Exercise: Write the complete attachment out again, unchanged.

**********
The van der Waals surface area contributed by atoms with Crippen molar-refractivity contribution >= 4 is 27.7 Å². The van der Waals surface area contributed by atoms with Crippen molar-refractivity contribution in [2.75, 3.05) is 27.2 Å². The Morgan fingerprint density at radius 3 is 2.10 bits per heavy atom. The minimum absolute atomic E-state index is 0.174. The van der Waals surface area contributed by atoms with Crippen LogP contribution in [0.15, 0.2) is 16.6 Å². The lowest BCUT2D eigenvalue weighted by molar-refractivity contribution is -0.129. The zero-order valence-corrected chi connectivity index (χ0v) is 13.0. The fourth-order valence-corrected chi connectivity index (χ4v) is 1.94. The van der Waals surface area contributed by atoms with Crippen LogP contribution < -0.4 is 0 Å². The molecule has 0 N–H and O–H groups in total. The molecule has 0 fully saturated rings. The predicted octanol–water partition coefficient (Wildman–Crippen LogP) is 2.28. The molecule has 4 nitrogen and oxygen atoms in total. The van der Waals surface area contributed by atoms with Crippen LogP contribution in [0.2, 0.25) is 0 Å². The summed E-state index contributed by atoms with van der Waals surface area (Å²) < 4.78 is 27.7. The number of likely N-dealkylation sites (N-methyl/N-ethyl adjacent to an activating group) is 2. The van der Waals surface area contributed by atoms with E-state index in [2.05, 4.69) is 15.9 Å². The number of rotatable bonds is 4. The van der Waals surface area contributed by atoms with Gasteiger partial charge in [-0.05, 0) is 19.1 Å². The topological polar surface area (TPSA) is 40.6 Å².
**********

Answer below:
The van der Waals surface area contributed by atoms with Crippen molar-refractivity contribution >= 4 is 27.7 Å². The van der Waals surface area contributed by atoms with Crippen molar-refractivity contribution in [2.75, 3.05) is 27.2 Å². The Morgan fingerprint density at radius 3 is 2.10 bits per heavy atom. The minimum absolute atomic E-state index is 0.174. The van der Waals surface area contributed by atoms with Crippen LogP contribution in [0.15, 0.2) is 16.6 Å². The lowest BCUT2D eigenvalue weighted by molar-refractivity contribution is -0.129. The zero-order valence-corrected chi connectivity index (χ0v) is 13.0. The fourth-order valence-corrected chi connectivity index (χ4v) is 1.94. The van der Waals surface area contributed by atoms with Crippen LogP contribution < -0.4 is 0 Å². The molecule has 0 N–H and O–H groups in total. The molecule has 0 fully saturated rings. The predicted octanol–water partition coefficient (Wildman–Crippen LogP) is 2.28. The molecule has 4 nitrogen and oxygen atoms in total. The van der Waals surface area contributed by atoms with Crippen LogP contribution in [0.2, 0.25) is 0 Å². The summed E-state index contributed by atoms with van der Waals surface area (Å²) < 4.78 is 27.7. The number of likely N-dealkylation sites (N-methyl/N-ethyl adjacent to an activating group) is 2. The van der Waals surface area contributed by atoms with E-state index in [2.05, 4.69) is 15.9 Å². The number of rotatable bonds is 4. The van der Waals surface area contributed by atoms with Gasteiger partial charge in [-0.05, 0) is 19.1 Å². The topological polar surface area (TPSA) is 40.6 Å².